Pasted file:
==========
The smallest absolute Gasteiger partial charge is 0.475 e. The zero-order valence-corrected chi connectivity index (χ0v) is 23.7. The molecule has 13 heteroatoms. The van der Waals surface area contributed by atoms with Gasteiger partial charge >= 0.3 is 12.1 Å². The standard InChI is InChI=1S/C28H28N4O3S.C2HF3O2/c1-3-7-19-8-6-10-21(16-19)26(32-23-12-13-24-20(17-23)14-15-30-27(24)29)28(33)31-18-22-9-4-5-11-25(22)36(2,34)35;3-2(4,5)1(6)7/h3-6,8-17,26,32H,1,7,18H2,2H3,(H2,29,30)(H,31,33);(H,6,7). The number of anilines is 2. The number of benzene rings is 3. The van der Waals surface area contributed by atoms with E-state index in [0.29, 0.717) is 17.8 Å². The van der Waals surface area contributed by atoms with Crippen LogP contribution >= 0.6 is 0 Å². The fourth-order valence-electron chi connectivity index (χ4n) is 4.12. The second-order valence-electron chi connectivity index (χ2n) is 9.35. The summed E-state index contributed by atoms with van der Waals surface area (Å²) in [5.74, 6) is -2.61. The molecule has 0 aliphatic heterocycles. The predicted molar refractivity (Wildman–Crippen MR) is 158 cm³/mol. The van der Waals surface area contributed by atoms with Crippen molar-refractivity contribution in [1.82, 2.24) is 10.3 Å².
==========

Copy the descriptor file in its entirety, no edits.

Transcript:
The smallest absolute Gasteiger partial charge is 0.475 e. The zero-order valence-corrected chi connectivity index (χ0v) is 23.7. The molecule has 13 heteroatoms. The van der Waals surface area contributed by atoms with Gasteiger partial charge >= 0.3 is 12.1 Å². The standard InChI is InChI=1S/C28H28N4O3S.C2HF3O2/c1-3-7-19-8-6-10-21(16-19)26(32-23-12-13-24-20(17-23)14-15-30-27(24)29)28(33)31-18-22-9-4-5-11-25(22)36(2,34)35;3-2(4,5)1(6)7/h3-6,8-17,26,32H,1,7,18H2,2H3,(H2,29,30)(H,31,33);(H,6,7). The number of anilines is 2. The number of benzene rings is 3. The van der Waals surface area contributed by atoms with E-state index in [0.29, 0.717) is 17.8 Å². The van der Waals surface area contributed by atoms with Crippen LogP contribution >= 0.6 is 0 Å². The fourth-order valence-electron chi connectivity index (χ4n) is 4.12. The second-order valence-electron chi connectivity index (χ2n) is 9.35. The summed E-state index contributed by atoms with van der Waals surface area (Å²) in [5.74, 6) is -2.61. The molecule has 0 aliphatic heterocycles. The predicted molar refractivity (Wildman–Crippen MR) is 158 cm³/mol. The van der Waals surface area contributed by atoms with Crippen molar-refractivity contribution in [1.82, 2.24) is 10.3 Å².